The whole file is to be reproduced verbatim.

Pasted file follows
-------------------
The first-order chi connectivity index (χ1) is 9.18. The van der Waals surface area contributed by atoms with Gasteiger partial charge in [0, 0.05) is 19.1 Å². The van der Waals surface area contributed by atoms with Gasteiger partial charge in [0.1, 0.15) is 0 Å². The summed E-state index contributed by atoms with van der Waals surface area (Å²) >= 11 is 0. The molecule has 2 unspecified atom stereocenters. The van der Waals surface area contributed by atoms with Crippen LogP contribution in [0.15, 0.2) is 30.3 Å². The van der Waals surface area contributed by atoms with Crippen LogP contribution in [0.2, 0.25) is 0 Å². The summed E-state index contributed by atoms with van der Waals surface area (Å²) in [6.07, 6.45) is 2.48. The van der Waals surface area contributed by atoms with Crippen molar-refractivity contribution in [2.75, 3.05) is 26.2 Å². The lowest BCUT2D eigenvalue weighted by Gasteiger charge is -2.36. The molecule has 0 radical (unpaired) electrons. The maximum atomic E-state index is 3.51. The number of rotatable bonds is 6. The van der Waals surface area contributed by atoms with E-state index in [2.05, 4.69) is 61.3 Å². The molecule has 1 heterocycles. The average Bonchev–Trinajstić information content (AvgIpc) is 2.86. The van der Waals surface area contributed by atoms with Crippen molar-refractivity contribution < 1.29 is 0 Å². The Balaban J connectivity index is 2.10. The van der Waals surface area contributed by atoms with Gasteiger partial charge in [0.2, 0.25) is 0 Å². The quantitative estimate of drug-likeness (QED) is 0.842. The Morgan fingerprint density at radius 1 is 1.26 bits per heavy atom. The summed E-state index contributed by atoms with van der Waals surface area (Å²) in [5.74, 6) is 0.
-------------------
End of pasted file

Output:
The first-order chi connectivity index (χ1) is 9.18. The van der Waals surface area contributed by atoms with Gasteiger partial charge in [0, 0.05) is 19.1 Å². The van der Waals surface area contributed by atoms with Gasteiger partial charge in [0.1, 0.15) is 0 Å². The summed E-state index contributed by atoms with van der Waals surface area (Å²) >= 11 is 0. The molecule has 2 unspecified atom stereocenters. The van der Waals surface area contributed by atoms with Crippen LogP contribution in [0.15, 0.2) is 30.3 Å². The van der Waals surface area contributed by atoms with Crippen LogP contribution in [0.2, 0.25) is 0 Å². The summed E-state index contributed by atoms with van der Waals surface area (Å²) in [6.07, 6.45) is 2.48. The van der Waals surface area contributed by atoms with Crippen molar-refractivity contribution in [2.75, 3.05) is 26.2 Å². The lowest BCUT2D eigenvalue weighted by Gasteiger charge is -2.36. The molecule has 0 radical (unpaired) electrons. The maximum atomic E-state index is 3.51. The number of rotatable bonds is 6. The van der Waals surface area contributed by atoms with E-state index in [2.05, 4.69) is 61.3 Å². The molecule has 1 heterocycles. The average Bonchev–Trinajstić information content (AvgIpc) is 2.86. The van der Waals surface area contributed by atoms with Crippen molar-refractivity contribution < 1.29 is 0 Å². The Balaban J connectivity index is 2.10. The van der Waals surface area contributed by atoms with Gasteiger partial charge in [0.2, 0.25) is 0 Å². The quantitative estimate of drug-likeness (QED) is 0.842. The Morgan fingerprint density at radius 1 is 1.26 bits per heavy atom. The summed E-state index contributed by atoms with van der Waals surface area (Å²) in [5.74, 6) is 0.